Frances: We met a choreographer in Essen who is also a psychologist, and she offered her help. It’s so subjective. I’ve had some people write to the registry and say, “Thank you so much. In writing this, I was able to get perspective on the situation.” I’ve had other people say, “I don’t want to relive my experience and write it down.”
Robyn: One of the things we offer in the zine is a list of resources by country, including Germany, France, the UK, the US and Spain, so people can find support where they need it. People can also write to us and ask for resources.
Frances: We’re not exclusive to women. We’re talking about the bigger picture and the discrimination on all levels that comes along with power structures. We try to take an intersectional approach.
Robyn at the Frankfurt Open Forum
Hierarchy is so embedded in dance culture – there is such a huge pool of dancers, and a smaller pool of choreographers, and a smaller pool of presenters. It seems to me that as long as these hierarchies exist, there will always be abuses of power. Do you feel like your work is reactionary, or do you feel like you have the potential to take on these structures?
Frances: As part of our free library, we give out USB sticks with digital materials. One of the podcasts on it was produced by Hidden Brain, and it talks about power. One of the conclusions they reached is that the nature of power is that people abuse it.
Robyn: We need to reach young dancers training in dance schools. We need to get to them before they enter the job market. They need to know what is appropriate, what is inappropriate, and where they draw their own boundaries. They need to know what consent is.
Frances: One of our colleagues, Katja Cheraneva, asks questions about ownership of the body. She believes a lot of these problems stem from the fact that dancers are trained not to have ownership of their bodies. Their bodies go from being the teacher’s property to the choreographer’s property to the company’s property. If we can incite even a little change in how training is approached in dance, we believe there will be a ripple effect.
Are there certain dance communities that you’ve had more luck connecting with, and are there dance communities you don’t feel like you have access to?
Frances: The first forum we held was in Los Angeles, and we had representation from all kinds of dance. But, the only woman there from the ballet corner had already retired and was an administrator. The whole group eventually came to the conclusion that the ballerinas were the ones who needed this information the most, but they were the ones who wouldn’t show up because they didn’t think it applied to them.
Are there geographic areas that are more responsive to your work than others?
Frances: Interestingly, we’ve been getting a lot of communication directly from Canada. There’s a lot going on there right now. At Les Grands Ballet Canadiens in Montreal, they were producing and promoting a festival called Femmes, in which they commissioned three white male choreographers. The dance internet went crazy. One choreographer stepped down in solidarity with women and underrepresented groups in choreography. Kathleen Rea, a woman there who has been a champion on these issues, started a petition to call attention to the questionable artistic direction. In response, the company invited her in to have a conversation. As a result, the director changed the name of the program to Parlami d’Amore, Italian for “talk to me about love,” and hired another male choreographer. He defended himself by saying he would have another program later with women choreographers.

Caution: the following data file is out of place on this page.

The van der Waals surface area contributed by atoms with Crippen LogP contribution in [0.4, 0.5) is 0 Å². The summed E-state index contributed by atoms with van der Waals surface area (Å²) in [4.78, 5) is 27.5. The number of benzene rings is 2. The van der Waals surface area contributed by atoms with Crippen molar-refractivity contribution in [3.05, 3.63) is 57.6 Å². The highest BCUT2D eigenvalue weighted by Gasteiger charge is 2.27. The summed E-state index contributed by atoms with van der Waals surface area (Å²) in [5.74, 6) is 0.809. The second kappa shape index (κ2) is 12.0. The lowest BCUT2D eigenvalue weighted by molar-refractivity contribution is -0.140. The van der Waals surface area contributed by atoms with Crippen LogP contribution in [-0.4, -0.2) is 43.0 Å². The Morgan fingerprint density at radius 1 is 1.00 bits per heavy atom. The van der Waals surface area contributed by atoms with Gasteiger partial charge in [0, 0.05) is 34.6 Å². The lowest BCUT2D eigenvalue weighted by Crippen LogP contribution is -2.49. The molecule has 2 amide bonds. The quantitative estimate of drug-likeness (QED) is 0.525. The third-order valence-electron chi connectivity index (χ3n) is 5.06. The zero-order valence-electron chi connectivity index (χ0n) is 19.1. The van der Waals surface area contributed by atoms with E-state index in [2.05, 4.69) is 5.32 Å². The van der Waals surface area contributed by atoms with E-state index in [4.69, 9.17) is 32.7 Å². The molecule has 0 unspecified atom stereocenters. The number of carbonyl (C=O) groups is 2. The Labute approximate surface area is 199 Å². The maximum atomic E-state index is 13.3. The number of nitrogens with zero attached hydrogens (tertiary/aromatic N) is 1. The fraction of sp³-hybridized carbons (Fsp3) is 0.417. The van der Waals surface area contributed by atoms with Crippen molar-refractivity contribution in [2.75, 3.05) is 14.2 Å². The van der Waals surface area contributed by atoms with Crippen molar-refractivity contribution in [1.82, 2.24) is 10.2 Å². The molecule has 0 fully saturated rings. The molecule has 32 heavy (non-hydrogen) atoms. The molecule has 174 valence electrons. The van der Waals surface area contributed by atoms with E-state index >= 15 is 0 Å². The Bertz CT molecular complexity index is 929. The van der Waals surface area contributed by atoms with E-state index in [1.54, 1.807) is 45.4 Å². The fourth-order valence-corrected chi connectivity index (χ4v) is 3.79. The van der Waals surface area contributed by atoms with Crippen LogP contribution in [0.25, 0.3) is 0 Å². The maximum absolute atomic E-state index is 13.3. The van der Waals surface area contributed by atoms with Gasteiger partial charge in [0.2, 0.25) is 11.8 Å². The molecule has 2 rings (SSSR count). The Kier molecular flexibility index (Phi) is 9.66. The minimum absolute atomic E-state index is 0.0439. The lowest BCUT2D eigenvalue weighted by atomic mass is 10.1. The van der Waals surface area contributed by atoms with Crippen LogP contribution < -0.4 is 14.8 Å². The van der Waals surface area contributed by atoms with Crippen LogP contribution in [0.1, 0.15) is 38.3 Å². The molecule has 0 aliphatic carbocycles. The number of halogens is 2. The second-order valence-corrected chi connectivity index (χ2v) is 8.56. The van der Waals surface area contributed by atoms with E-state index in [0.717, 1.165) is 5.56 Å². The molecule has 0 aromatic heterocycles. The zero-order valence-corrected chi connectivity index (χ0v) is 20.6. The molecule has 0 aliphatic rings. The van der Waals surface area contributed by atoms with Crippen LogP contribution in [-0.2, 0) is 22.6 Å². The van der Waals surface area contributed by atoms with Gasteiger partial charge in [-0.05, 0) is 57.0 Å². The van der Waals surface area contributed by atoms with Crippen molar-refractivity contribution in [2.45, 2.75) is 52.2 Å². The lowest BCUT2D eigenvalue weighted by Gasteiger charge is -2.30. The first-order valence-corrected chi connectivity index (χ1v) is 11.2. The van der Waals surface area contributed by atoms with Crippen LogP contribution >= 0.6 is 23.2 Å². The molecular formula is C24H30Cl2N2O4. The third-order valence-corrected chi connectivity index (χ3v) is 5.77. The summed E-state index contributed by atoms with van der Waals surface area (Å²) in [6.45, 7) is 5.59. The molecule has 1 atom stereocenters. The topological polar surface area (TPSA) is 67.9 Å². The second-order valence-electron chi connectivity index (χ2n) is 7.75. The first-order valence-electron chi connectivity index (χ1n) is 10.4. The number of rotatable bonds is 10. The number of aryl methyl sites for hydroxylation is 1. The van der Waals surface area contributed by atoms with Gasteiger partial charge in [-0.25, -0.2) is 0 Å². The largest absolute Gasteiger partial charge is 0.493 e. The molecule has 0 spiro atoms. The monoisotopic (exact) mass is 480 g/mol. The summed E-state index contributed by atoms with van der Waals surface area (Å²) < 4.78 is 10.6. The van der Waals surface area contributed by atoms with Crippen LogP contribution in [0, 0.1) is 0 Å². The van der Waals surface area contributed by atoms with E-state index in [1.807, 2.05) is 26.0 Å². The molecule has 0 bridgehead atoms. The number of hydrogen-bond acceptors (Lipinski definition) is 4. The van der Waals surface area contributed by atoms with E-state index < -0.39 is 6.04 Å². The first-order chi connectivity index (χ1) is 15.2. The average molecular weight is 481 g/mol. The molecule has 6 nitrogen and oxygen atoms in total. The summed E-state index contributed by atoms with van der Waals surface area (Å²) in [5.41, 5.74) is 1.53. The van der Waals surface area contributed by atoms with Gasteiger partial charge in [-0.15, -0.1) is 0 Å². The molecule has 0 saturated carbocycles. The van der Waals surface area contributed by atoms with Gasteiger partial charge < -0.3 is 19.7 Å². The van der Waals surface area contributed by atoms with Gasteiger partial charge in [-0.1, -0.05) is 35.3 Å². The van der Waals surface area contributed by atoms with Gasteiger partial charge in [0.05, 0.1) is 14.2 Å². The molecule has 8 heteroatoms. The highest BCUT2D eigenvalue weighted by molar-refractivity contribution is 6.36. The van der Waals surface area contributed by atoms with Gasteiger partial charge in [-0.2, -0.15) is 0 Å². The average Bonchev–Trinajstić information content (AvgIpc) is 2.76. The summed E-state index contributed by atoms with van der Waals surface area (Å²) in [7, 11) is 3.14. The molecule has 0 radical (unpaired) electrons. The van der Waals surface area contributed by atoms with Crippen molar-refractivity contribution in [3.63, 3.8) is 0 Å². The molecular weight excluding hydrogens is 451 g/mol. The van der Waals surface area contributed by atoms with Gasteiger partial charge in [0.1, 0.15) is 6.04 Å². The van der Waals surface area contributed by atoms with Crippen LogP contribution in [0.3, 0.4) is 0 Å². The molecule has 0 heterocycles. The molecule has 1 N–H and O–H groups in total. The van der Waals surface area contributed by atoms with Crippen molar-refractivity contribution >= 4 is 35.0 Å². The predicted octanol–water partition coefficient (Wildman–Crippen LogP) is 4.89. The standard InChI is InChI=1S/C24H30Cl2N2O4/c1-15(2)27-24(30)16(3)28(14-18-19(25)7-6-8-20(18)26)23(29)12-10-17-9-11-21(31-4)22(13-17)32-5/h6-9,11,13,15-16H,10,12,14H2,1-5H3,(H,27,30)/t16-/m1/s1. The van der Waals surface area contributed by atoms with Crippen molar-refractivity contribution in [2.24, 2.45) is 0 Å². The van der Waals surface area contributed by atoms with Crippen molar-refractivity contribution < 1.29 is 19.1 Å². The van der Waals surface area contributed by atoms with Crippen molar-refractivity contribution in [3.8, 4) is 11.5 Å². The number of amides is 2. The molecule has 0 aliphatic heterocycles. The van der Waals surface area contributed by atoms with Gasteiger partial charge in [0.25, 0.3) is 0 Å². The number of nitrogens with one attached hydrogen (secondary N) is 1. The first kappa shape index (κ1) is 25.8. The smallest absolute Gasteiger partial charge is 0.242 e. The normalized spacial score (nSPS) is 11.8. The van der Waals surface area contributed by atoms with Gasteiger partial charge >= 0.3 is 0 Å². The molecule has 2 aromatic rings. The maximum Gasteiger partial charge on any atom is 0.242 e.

In Belgium, Ilsa Ghekiere of Engagement Arts has funding to conduct research by collecting interviews with women on their situations and then writing articles. She hosts a weekly talk in her community, and is actively trying to come up with concrete ways that things can change.
How would you like to develop your work in the future?
Frances: We want to apply for funding from Germany to put more time into this. I still dance and Robyn still writes, so we’d like to have the funds to make this work more comprehensive. I want to have a growing network of facilitators who can lead forums and workshops in universities and schools, empowering young dancers.
Essen Tanz Platform Open Forum
Robyn: It would be amazing if more dance companies were interested in getting on board. We want to get into more institutions. We ask in the open forum what is the responsibility of the institution. Where is the accountability? If someone does make a complaint about a director, oftentimes it’s ignored or neglected. That needs to change.
Frances: Another thing I dream about is having workshops for young boys, directed by men, to talk about sexuality and intimacy. Right now, a lot of men and boys are getting their information about those things from porn or the internet, and that’s really problematic.
How has delving into this issue of harassment affected other areas of your work?
Frances: I’ve become a lot more outspoken. It’s easier for me to take a position, and I feel more empowered. I have more information at my fingertips. It does make me think about what kinds of jobs I want to take as a dancer. Unfortunately, it limits it; there’s less opportunity when it comes to working for other people. Conversely, it’s inspired me to make more of my own work. I started a process with a dancer in LA about a piece on this topic.
Robyn: I’m currently writing about social media and social movements, and how they show the power of a community taking on an issue. It takes so much time to put all the necessary information and resources online. It makes me realize how much needs to be easily referenceable.
Any other thoughts?
Robyn: We want to give a shout out to other organizations like Engagement Arts, FCNN and Guerrilla Girls who address harassment and discrimination. We don’t want to work in isolation. That’s not even a good idea. We want solidarity and alliances.
Frances at the LA Open Forum